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Fronteras: Backpacks, bottled water, bloody clothes — using anthropology and archeology to understand the migration experience

Many migrants make the 1,000-mile journey from Central America to the U.S.-Mexico border. Thousands don’t make it to their final destination.

Over 600 migrants died attempting to reach the U.S. in 2021 — the most since 2014.

Anthropologist Jason De León has dedicated his career to study migration from Latin America to the U.S.

De León is a professor of anthropology and Chicana/o Studies at the University of California, Los Angeles. He’s also the executive director of the Undocumented Migration Project.

He examines and collects the items left behind by migrants on their journey, items that would normally be disposed of as trash.

items-left-behind-by-migrants-in-az-desert-credit-undocumented-migration-project.jpg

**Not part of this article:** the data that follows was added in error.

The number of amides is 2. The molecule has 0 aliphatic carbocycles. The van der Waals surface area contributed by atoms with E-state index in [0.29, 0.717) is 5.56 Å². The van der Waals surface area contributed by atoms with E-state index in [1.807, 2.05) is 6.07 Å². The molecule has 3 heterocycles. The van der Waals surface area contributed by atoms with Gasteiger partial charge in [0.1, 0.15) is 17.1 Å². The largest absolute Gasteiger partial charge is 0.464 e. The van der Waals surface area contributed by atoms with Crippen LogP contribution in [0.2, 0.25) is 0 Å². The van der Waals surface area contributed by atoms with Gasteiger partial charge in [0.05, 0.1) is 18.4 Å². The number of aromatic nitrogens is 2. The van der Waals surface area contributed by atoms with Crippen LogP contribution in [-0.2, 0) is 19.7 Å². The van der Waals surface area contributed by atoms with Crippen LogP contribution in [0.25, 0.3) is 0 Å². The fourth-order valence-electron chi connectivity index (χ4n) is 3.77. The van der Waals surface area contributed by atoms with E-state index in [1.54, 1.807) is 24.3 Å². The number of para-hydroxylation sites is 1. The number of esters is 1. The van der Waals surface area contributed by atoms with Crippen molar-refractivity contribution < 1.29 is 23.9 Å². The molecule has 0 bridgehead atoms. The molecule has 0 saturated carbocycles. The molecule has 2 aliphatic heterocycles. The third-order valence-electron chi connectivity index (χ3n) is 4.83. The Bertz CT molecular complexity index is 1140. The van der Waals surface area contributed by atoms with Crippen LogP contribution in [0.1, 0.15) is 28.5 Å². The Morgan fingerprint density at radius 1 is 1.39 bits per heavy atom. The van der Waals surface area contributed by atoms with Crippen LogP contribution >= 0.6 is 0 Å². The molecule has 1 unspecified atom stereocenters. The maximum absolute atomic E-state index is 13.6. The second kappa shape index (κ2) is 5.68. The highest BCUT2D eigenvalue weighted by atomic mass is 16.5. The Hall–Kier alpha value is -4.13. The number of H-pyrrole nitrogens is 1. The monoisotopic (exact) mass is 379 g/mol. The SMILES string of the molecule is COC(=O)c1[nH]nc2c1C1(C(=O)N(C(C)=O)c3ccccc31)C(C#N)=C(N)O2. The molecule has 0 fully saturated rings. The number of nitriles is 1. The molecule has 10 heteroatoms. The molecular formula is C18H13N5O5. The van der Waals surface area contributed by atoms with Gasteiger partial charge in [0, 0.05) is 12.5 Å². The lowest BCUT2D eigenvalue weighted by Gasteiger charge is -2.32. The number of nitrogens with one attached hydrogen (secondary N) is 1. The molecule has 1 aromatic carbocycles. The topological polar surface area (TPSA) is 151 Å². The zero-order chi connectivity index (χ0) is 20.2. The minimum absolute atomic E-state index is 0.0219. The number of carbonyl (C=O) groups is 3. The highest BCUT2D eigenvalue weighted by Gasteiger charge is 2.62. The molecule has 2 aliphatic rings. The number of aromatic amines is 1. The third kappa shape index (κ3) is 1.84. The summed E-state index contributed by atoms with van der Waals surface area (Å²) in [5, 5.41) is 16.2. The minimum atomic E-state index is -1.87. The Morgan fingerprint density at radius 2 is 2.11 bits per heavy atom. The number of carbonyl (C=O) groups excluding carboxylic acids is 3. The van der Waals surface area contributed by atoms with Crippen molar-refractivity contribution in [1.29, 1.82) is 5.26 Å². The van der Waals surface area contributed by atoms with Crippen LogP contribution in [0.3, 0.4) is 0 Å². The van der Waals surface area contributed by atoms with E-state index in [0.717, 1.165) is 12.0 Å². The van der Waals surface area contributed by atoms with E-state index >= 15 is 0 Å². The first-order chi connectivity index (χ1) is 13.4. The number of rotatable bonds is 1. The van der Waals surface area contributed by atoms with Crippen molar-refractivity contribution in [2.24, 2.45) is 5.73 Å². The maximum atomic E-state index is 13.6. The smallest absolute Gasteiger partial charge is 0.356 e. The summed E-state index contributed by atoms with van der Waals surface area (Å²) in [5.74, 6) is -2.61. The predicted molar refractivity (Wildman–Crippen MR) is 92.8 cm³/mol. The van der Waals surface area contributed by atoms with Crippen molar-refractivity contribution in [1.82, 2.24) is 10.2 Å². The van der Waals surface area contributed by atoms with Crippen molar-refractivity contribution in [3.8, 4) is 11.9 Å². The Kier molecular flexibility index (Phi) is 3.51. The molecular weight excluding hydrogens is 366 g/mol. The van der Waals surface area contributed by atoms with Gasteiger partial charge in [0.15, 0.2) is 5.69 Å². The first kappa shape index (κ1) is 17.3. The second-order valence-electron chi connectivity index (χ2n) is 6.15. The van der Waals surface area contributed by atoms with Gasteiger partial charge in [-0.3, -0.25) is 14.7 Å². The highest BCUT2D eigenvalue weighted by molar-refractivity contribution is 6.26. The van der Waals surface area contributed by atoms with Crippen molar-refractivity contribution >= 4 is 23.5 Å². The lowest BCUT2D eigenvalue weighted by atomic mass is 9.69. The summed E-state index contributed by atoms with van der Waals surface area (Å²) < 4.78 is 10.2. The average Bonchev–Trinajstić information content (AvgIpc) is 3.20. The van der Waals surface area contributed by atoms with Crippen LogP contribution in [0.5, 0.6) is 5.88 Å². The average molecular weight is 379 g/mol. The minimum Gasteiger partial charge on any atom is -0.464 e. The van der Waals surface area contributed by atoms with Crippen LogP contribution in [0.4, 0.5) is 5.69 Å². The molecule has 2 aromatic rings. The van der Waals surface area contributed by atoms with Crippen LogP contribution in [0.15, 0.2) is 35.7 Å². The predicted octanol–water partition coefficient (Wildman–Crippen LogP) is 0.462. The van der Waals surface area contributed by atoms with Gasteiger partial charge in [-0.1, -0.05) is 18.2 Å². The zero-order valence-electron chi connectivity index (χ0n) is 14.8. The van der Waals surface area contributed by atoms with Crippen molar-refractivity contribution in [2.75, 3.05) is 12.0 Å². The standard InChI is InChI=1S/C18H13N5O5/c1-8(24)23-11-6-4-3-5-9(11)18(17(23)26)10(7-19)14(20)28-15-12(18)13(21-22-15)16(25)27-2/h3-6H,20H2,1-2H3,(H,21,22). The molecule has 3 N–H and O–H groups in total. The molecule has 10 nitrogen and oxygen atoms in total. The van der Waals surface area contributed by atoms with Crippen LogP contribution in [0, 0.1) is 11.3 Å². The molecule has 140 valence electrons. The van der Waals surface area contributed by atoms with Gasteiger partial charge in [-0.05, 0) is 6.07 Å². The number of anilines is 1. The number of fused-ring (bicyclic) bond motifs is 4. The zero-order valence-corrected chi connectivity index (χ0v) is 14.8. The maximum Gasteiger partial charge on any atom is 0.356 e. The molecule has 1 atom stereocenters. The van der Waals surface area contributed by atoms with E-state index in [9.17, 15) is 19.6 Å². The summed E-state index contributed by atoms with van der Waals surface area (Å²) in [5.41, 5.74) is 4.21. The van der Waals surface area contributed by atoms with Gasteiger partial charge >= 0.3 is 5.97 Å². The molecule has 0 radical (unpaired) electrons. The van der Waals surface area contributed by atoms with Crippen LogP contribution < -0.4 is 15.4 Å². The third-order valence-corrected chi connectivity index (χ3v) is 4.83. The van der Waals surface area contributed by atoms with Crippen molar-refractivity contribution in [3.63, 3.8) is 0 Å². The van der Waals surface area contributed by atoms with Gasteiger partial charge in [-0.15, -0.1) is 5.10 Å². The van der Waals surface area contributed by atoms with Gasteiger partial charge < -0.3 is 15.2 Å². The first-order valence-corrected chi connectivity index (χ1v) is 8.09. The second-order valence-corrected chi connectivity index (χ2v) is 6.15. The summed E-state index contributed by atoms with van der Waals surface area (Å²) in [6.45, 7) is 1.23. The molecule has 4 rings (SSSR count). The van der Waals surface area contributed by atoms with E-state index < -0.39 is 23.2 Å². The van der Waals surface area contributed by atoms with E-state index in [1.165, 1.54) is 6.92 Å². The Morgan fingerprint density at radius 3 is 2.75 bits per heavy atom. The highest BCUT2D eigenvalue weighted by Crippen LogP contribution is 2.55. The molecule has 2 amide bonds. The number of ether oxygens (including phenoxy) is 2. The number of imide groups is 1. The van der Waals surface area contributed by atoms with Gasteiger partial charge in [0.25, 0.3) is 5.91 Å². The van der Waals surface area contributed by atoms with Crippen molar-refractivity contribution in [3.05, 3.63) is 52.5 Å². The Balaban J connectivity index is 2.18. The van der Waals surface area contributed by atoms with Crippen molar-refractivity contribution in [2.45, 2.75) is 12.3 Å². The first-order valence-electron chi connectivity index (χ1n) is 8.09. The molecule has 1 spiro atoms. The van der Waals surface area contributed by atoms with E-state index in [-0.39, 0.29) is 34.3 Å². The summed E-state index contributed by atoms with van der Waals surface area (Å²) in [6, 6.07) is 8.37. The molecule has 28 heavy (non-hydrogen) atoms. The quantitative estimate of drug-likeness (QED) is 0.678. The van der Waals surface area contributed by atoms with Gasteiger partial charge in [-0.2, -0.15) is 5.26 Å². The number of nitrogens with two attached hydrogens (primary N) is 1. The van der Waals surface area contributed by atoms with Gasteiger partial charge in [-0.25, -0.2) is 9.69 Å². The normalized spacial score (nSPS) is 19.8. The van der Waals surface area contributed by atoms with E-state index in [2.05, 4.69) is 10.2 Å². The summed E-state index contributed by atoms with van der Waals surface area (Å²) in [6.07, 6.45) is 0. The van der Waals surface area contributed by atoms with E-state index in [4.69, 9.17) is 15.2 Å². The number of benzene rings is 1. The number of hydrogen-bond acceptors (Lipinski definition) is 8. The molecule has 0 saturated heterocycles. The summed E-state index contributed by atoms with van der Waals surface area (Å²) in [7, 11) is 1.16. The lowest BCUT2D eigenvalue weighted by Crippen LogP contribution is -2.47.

Undocumented Migration Project
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Items left behind by migrants in the Arizona Desert

“Why is it that the things that people's Irish ancestors or Italian ancestors or people who were coming through Ellis Island — those materials were valorized,” he asked, “while the things that undocumented folks from Latin America were leaving behind were considered garbage?”

De León and the Undocumented Migration Project are working to personify and humanize migrant deaths, and explain how those deaths are directly related to inhumane border policies.

A traveling pop-up exhibition known as Hostile Terrain 94 displays over 3,400 toe tags pinned on a large map of the Southwest. The tags depict the migrants who have died on the Arizona-Mexico border.

De León calls it a “testament” and a “vigil to thousands of people who have lost their lives.”

Part 2 of our interview with Jason De León airs next week.

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Norma Martinez can be reached at norma@tpr.org and on Twitter at @NormDog1